Commercial Eviction vs Residential Property Eviction

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 What Is the Difference Between Commercial and Residential Evictions?

Tenant laws for commercial and residential properties can be very different. Residential tenant laws are in place to safeguard the specific rights of tenants who will live, eat, sleep, and raise their families. Because the courts frequently believe that commercial renters are in a stronger bargaining position with their landlords than residential tenants, commercial tenants frequently have significantly fewer protections than residential tenants.

The landlord will have the right to take the tenant’s personal belongings and change the locks during the eviction. Unlike in a residential eviction, a business landlord is not compelled to store the belongings left behind by the tenant. The landlord has the right to take the tenant’s belongings to the closest public space. The landlord should seek legal advice to find out if they can sell and dispose of the property.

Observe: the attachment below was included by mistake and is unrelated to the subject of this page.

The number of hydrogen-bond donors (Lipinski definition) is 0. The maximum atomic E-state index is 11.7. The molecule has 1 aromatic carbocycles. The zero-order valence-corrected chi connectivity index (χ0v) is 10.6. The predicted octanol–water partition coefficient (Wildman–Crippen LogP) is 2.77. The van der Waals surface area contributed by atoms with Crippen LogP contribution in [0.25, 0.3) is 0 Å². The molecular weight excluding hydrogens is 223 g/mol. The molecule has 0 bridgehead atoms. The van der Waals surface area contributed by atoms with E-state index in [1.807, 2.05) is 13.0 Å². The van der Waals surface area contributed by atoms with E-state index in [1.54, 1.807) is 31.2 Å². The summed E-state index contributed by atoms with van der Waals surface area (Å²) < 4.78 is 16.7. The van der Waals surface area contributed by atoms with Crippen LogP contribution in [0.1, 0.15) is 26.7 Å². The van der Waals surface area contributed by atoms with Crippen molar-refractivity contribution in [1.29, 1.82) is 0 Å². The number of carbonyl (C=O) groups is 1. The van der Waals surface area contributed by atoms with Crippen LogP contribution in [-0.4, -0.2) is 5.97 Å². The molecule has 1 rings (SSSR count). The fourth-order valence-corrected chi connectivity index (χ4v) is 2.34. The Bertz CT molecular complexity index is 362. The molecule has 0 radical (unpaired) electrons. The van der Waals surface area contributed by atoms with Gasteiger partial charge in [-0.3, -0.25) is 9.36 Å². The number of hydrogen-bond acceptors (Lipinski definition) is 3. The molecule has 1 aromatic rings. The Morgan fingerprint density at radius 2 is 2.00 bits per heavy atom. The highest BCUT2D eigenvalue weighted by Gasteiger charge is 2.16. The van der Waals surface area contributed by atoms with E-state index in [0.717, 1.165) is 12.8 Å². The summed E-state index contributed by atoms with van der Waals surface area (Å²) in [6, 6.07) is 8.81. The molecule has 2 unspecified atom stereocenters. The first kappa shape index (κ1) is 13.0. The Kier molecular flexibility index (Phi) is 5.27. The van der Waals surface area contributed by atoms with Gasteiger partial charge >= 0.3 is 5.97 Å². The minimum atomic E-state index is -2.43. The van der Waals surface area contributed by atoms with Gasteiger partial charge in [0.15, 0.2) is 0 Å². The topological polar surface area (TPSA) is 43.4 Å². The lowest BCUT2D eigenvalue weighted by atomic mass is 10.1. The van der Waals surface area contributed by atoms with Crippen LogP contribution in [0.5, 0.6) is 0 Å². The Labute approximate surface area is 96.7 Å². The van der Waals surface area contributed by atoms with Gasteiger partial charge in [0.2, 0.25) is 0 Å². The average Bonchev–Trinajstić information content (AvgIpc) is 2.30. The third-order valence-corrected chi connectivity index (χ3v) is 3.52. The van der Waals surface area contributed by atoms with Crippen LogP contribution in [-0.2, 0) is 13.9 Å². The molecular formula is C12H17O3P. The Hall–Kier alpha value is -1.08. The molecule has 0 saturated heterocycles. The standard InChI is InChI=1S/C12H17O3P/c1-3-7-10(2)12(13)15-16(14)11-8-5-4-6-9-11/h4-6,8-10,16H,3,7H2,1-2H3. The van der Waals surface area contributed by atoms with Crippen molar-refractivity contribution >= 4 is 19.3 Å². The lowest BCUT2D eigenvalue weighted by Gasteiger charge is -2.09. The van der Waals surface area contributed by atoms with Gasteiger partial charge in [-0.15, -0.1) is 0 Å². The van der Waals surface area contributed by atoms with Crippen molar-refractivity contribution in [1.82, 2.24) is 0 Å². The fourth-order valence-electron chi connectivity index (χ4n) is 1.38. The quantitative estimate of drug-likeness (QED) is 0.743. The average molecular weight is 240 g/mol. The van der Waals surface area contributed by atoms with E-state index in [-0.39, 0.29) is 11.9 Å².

What Are Landlords Forbidden from Doing?

When bringing an eviction case before the district court, landlords are required to follow the correct processes and adhere to commercial tenant eviction rights.

Most states require the landlord to provide the business renter three days’ notice before the commercial eviction process. It is illegal for landlords to evict renters by forcing them to leave by changing the locks on their doors, cutting off their utilities, and taking their belongings. Both business and residential tenants are subject to this.